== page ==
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What's next for ambitious Major League Rugby

What's next for ambitious Major League Rugby
Utah Warriors midfielder Paul Lasike. Photo / Davey Wilson

Major League Rugby, the most recent attempt to crack the professional rugby market in the United States, looks to be going from strength to strength, with two new teams looking to join the competition for the 2019 season.

The competition currently consists of seven teams, with the Austin Elite, Glendale Raptors, Houston SaberCats, New Orleans Gold, San Diego Legion, Seattle Seawolves and Utah Warriors all taking part in the inaugural 2018 season. They are set to be joined by Rugby United New York next year, as well as the Ontario Arrows, who play in Toronto, a move which would make the MLR not just a US league, but a North American one.

Ontario’s entrance is still subject to negotiation and has yet to be confirmed by the MLR, but the New York franchise will definitely be competing in the 2019 season.

They are not the only teams looking to join the competition, either, with both LA Coast Rugby and an as yet unnamed franchise in Washington, DC both eyeing up spots, at the latest, by the 2020 season.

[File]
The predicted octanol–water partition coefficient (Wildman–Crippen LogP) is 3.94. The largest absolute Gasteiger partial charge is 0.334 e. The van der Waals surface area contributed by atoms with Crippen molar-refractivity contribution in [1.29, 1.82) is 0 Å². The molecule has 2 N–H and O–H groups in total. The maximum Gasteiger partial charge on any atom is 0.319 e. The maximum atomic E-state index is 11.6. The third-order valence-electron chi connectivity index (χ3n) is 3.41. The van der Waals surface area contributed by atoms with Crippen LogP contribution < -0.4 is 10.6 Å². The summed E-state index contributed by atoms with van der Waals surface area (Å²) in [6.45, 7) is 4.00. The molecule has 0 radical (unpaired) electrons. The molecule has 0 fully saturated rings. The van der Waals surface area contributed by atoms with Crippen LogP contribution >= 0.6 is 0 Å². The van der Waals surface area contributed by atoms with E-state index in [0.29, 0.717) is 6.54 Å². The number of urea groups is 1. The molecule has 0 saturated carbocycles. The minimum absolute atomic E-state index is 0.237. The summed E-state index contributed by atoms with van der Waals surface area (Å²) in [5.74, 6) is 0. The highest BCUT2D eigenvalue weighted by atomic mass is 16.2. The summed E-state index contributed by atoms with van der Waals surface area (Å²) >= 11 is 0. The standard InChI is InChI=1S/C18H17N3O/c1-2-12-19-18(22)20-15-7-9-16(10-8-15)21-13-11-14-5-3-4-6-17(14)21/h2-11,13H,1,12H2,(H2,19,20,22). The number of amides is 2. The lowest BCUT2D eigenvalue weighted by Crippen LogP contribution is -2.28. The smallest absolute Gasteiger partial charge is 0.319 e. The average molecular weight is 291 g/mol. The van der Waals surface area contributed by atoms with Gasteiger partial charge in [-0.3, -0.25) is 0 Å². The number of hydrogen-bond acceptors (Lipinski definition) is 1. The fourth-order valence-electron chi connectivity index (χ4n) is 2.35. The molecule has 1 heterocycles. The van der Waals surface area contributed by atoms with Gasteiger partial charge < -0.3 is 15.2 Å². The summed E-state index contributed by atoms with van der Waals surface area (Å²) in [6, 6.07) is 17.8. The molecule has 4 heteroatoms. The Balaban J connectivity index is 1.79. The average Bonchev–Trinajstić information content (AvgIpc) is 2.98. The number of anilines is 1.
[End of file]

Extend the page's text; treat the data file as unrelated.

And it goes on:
The inclusions of teams in New York, Toronto and Washington would be a positive step for the largely West Coast-based league, who would be able to create western and eastern conferences, something which, logistically, would help the fledgling competition.

Other possibilities for an East Coast conference include the Boston Mystics, who have regularly played the New York and Toronto franchises over the last few months in their exhibition seasons, and the Chicago Lions, who were mooted as one of the initial teams to join the MLR in its inaugural season.

In the west, there are no shortages of new possible additions, either, with the Dallas Griffins, another side who were originally slated to play in the 2018 season, still looking to join and significant interest from Vancouver, a rugby hotbed in western Canada.

With the competition keen to expand, enjoying broadcast deals with ESPN, CBS Sports Network and AT&T Sports Networks and none of the controversies about unpaid players that the PRO Rugby league suffered from, the future looks encouraging for the MLR and professional rugby in the US.

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What's next for ambitious Major League Rugby | Rugby Pass